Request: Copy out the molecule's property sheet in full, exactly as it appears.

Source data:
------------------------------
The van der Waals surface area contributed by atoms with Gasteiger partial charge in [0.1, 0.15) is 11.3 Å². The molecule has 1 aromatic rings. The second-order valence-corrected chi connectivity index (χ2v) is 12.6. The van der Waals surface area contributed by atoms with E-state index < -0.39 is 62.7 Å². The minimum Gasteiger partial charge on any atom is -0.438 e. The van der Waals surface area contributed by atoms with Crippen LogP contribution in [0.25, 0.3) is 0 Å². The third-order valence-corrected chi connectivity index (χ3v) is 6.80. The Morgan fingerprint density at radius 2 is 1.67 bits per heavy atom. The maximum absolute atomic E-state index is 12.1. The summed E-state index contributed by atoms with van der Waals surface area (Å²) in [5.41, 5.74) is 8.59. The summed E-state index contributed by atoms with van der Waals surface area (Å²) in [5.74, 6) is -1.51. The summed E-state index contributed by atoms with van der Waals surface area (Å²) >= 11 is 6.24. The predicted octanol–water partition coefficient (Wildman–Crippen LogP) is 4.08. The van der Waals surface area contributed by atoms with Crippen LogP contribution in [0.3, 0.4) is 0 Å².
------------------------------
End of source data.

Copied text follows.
The van der Waals surface area contributed by atoms with Gasteiger partial charge in [0.1, 0.15) is 11.3 Å². The molecule has 1 aromatic rings. The second-order valence-corrected chi connectivity index (χ2v) is 12.6. The van der Waals surface area contributed by atoms with E-state index < -0.39 is 62.7 Å². The minimum Gasteiger partial charge on any atom is -0.438 e. The van der Waals surface area contributed by atoms with Crippen LogP contribution in [0.25, 0.3) is 0 Å². The third-order valence-corrected chi connectivity index (χ3v) is 6.80. The Morgan fingerprint density at radius 2 is 1.67 bits per heavy atom. The maximum absolute atomic E-state index is 12.1. The summed E-state index contributed by atoms with van der Waals surface area (Å²) in [5.41, 5.74) is 8.59. The summed E-state index contributed by atoms with van der Waals surface area (Å²) in [5.74, 6) is -1.51. The summed E-state index contributed by atoms with van der Waals surface area (Å²) >= 11 is 6.24. The predicted octanol–water partition coefficient (Wildman–Crippen LogP) is 4.08. The van der Waals surface area contributed by atoms with Crippen LogP contribution in [0.3, 0.4) is 0 Å².